What is the Festival of Booths and Why We Should Care

As Rudy Ross and I were recording the YouTube videos for the week today, he reminded me that from sunset of September 15 (today) to nightfall on September 16 (tomorrow), Yom Kippur is celebrated.

Yom Kippur is also called the Day of Atonement, “For on this day atonement shall be made for you, to cleanse you; from all your sins you shall be clean before the Lord” (Leviticus 16.30).

Today’s study, the Festival of Booths, will begin at sunset next Monday, September 20 and end at nightfall on Monday, September 27.

What is the festival and why should we pay attention to it?

The Festival of Booths

As God’s people were about to enter the promised land, Moses reminded the people of certain festivals they were to observe. The festival of booths was one of them.

Deuteronomy 16.13-15You shall keep the festival of booths for seven days, when you have gathered in the produce from your threshing floor and your wine press.

Rejoice during your festival, you and your sons and your daughters, your male and female slaves, as well as the Levites, the strangers, the orphans, and the widows resident in your towns.

Seven days you shall keep the festival to the Lord your God at the place that the Lord will choose; for the Lord your God will bless you in all your produce and in all your undertakings, and you shall surely celebrate.

It is dangerous to forget what God has done for us, especially when we obtain a measure of success.

In one of eleven instances in Deuteronomy Moses told the people to not forget.

He said, “But take care and watch yourselves closely, so as neither to forget the things that your eyes have seen nor to let them slip from your mind all the days of your life; make them known to your children and your children’s children” (Deuteronomy 4.9).

Forgetting leads to self-sufficiency and trust in what is not reliable or true. Annual festivals were reminders of the nation’s dependence on God.

From Yom Kippur to the Festival of Booths

The Festival of Booths is a time of rejoicing, but it is preceded by a very serious time of reflection and worship.

Yom Kippur (the Day of Atonement) takes place before this festive celebration.

Fasting, reflection, prayer, and worship are features of the Day of Atonement or Yom Kippur. Leviticus 16 describes what God wanted to take place on this day.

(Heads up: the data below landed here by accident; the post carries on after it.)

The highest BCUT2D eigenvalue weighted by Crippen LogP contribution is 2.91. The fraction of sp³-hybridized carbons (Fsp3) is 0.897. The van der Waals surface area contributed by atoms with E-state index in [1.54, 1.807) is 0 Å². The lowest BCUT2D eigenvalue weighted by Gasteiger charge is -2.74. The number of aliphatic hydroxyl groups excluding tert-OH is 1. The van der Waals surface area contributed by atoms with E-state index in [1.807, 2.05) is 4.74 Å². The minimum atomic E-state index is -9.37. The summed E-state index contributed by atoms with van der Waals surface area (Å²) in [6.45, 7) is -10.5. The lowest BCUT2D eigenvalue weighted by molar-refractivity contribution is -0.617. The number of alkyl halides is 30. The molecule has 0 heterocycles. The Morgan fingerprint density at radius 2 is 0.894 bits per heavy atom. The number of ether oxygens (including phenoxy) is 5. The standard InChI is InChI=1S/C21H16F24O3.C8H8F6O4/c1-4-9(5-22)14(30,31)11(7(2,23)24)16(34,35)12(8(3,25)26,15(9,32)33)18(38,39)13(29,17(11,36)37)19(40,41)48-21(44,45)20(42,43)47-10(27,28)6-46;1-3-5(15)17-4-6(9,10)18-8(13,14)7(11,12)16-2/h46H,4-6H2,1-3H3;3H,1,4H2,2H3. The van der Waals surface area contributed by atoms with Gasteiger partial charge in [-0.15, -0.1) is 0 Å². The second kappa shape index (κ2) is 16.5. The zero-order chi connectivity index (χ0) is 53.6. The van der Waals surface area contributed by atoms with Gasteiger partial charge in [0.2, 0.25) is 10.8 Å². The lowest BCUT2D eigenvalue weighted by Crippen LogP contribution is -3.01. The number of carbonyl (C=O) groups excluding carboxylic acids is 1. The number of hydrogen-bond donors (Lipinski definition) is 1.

The Internet site, http://www.learnreligions.com, explains the Day of Atonement as follows:

“Atonement means ‘covering.” The purpose of the sacrifice was to repair the broken relationship between humans and God by covering the sins of the people. On this day, the high priest would remove his official priestly garments, which were radiant vestments. He would bathe and put on a pure white linen robe to symbolize repentance.

“Next, he would make a sin offering for himself and the other priests by sacrificing a young bull and a ram for a burnt offering. Then he would enter the Holy of Holies with a pan of glowing coals from the altar of incense, filling the air with a smoky cloud and aroma of incense. Using his fingers, he would sprinkle the blood of the bull on the mercy seat and the floor before the ark of the covenant.”

The Festival of Booths was a contrast to the solemnity of the Day of Atonement. It was a time of happiness. The command to “rejoice during your festival” (verse 14) was welcome by all.

The festival involved spending seven days in four-sided huts with no covering for the roof. They rejoiced in God’s goodness to them in the Exodus and his provision of a bountiful harvest.

Both the Day of Atonement and Festival of Booths renewed the Hebrew’s relationship with God. Their spiritual experiences included repentance, fasting, prayer, worship, and joy in the Lord.

Meaning for Christians

What would happen if we took a week off from all distractions and spent it in repentance, fasting, prayer, worship, and rejoicing? How would our inside condition be enriched?

Most people who read my articles don’t celebrate Yom Kippur or the Festival of Booths. However, we all would be blessed to spend quality time with God.

E. Stanley Jones was possibly the most influential missionary to India of the past era. In the 1940’s he graced the cover of “Time” magazine because his contribution to the people of India.

Jones so valued un-distracted time alone with God that he established retreat centers in India. He was a very busy man, but one who knew the source of his spiritual power was a vibrant relationship with God.

He frequently devoted days in solitude, prayer, and worship, so his ministry would reveal the character of Christ.

Let’s consider these festivals in the light of our need to remember God’s goodness and to re-connect with him. Possibly, we will want to follow the example of Hebrew festivals or E. Stanley Jones.

About This Blog

Rudy Ross has forgotten more about Jewish festivals than I know. I encourage you to view a short video that Rudy and I have recorded on this topic. It can be found on the Bob Spradling YouTube channel.

Please email your prayer request to bsprad49@gmail.com or private message me on Facebook. The Maywood prayer team will pray for you.

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